|
|
Crookston Times - Crookston, MN
  • Judge ruling could mean more solar power in Minn.

  • A judge's ruling this week means Minnesota could see a major expansion in the use of solar power over natural gas.
    • email print
      Comment
  • A judge's ruling this week means Minnesota could see a major expansion in the use of solar power over natural gas.
    Administrative Law Judge Eric Lipman was reviewing whether Xcel Energy should invest in natural gas generators or solar power arrays. He concluded Tuesday that solar was the better deal for Xcel customers and the state, the Minneapolis Star Tribune reported.
    If the state Public Utilities Commission upholds his finding, Edina-based Geronimo Energy plans to spend $250 million to build about 20 solar power arrays across Xcel service sites. Xcel would then likely buy the power from Geronimo under a long-term agreement.
    Betsy Engelking, Geronimo's vice president, said the ruling shows how cost-effective solar energy has become.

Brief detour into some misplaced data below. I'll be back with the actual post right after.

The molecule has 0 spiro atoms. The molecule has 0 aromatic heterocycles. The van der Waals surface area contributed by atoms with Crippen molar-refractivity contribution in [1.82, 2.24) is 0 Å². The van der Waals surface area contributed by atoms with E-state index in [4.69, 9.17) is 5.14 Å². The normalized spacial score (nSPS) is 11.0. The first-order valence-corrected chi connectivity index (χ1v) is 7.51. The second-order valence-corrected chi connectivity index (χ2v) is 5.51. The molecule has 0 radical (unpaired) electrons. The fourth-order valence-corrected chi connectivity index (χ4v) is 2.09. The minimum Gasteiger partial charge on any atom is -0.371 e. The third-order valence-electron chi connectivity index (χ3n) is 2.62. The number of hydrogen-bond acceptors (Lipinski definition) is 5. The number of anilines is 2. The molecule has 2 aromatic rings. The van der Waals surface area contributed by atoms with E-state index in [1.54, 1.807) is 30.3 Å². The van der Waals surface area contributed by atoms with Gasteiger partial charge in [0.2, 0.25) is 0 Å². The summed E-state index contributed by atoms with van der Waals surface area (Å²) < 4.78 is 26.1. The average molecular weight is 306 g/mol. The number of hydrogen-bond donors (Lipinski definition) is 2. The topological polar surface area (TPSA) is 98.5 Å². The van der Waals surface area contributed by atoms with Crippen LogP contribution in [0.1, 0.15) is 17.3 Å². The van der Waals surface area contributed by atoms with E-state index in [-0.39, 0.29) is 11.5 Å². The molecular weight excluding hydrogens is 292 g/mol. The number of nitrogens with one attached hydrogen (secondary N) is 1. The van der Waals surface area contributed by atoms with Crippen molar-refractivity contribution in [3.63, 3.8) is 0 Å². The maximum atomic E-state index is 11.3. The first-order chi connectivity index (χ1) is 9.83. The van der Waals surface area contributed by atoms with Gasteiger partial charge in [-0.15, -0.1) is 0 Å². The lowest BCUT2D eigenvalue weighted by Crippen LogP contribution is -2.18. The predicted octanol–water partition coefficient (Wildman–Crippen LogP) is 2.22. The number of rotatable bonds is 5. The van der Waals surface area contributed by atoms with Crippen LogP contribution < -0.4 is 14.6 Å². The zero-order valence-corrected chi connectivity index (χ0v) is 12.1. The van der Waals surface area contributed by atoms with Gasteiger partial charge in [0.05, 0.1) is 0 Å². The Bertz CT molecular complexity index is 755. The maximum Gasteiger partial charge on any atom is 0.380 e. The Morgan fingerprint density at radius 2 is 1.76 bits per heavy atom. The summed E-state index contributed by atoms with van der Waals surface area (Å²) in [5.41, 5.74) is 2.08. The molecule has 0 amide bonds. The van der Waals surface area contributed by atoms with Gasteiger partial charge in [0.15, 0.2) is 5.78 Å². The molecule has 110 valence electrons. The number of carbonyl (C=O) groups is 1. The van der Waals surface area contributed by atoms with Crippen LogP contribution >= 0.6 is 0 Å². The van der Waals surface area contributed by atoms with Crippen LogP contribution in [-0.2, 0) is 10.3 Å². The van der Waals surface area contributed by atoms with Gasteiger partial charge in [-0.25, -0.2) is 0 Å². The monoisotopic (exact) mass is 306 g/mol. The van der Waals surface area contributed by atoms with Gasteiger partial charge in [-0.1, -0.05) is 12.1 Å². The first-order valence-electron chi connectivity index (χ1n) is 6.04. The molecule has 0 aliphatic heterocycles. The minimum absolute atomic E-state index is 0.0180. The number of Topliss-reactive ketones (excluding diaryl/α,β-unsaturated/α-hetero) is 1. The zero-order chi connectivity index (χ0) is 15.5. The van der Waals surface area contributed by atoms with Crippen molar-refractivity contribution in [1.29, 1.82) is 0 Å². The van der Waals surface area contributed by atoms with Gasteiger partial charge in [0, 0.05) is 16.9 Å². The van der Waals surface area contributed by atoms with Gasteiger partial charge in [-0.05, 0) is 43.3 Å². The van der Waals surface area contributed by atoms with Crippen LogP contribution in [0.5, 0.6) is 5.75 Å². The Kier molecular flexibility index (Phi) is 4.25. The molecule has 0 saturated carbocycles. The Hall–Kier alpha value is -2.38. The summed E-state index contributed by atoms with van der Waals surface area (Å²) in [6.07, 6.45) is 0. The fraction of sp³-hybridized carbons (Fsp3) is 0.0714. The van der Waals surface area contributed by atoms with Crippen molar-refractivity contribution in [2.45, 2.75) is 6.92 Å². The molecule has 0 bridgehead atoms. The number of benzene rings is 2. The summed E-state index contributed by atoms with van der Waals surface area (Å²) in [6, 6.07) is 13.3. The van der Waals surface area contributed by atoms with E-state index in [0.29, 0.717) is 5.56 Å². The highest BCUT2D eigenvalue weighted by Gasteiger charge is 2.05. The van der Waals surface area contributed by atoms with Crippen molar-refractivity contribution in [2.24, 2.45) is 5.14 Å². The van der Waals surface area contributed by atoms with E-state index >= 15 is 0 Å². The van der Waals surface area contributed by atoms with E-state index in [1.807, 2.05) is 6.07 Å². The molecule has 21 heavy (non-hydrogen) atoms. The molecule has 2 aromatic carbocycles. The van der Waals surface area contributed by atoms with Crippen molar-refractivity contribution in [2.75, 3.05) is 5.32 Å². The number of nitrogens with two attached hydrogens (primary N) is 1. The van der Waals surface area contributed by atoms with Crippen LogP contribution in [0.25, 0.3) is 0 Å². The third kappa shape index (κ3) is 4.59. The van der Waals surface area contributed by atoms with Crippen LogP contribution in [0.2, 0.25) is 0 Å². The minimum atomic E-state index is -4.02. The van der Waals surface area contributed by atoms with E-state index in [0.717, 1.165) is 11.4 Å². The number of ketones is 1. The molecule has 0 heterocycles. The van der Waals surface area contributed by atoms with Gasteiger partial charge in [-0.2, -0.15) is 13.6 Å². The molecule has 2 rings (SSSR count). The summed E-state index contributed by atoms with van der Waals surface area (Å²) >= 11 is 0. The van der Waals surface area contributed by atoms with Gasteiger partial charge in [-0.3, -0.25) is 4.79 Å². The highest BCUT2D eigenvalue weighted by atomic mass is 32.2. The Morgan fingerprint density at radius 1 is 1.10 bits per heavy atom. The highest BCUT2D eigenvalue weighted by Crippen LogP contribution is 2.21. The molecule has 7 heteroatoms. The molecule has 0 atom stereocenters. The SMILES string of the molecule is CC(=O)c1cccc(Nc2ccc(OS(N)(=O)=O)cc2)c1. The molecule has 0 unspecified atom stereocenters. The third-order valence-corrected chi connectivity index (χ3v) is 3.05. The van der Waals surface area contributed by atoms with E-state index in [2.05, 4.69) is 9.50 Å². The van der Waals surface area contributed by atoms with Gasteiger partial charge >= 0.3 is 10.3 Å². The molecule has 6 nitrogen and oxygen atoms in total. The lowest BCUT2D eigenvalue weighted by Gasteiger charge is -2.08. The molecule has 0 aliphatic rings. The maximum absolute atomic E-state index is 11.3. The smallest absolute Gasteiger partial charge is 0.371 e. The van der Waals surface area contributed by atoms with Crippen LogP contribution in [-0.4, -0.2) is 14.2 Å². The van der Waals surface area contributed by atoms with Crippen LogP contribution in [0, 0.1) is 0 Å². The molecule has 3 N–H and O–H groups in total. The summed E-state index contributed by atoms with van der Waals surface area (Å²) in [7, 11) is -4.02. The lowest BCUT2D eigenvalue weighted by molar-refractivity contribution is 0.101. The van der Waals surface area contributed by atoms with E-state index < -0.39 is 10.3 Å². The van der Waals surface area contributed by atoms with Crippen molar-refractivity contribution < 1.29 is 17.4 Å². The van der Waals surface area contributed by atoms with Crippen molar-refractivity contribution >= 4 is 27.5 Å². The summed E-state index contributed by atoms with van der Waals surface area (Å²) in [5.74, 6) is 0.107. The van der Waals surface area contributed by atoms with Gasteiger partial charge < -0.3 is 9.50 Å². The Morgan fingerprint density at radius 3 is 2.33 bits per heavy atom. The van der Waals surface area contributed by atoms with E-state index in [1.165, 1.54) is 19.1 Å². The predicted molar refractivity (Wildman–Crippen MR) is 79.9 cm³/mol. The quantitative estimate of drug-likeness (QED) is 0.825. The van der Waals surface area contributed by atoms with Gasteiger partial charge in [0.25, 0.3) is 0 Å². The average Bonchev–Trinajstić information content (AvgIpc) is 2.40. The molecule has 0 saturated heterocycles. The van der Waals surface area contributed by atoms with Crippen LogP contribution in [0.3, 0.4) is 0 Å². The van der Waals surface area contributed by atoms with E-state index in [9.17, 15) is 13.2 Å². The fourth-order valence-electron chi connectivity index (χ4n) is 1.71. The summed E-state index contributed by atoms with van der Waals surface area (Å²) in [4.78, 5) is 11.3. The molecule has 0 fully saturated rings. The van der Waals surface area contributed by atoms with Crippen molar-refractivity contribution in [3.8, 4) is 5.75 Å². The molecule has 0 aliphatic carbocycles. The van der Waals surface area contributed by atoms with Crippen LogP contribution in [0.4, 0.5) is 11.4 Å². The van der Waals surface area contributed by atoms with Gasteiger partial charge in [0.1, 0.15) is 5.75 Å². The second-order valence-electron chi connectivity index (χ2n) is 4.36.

Xcel and three other energy companies had submitted proposals that mainly involved using natural gas to generate power. Xcel said it disagrees with some of Lipman's findings and will file a response, which the utility commission will consider before taking a vote.
    Geronimo's solar project wouldn't get state or utility subsidies but would qualify for a federal tax credit.
    The proposed sites are in 17 counties, mostly across central, eastern and southeastern Minnesota.
    Lipman says solar energy provides the greatest value to Minnesota and to Xcel customers. He noted that if solar power alone can't supply all of the utility's extra power needs in the next few years, Xcel could accept an offer to buy surplus energy from Great River Energy, the state's second-largest power company.
    The judge also said Xcel will have a chance to consider other generation projects if demand picks up.
    The largest of the Geronimo projects would be five times the size of the state's largest solar array in Slayton, Minn., and some would cover as many as 70 acres.
    This is the first time the state used a competitive bidding process on a major power-generation project. The utility commission ordered the move in an effort to force energy companies to compete on price.

    Events Calendar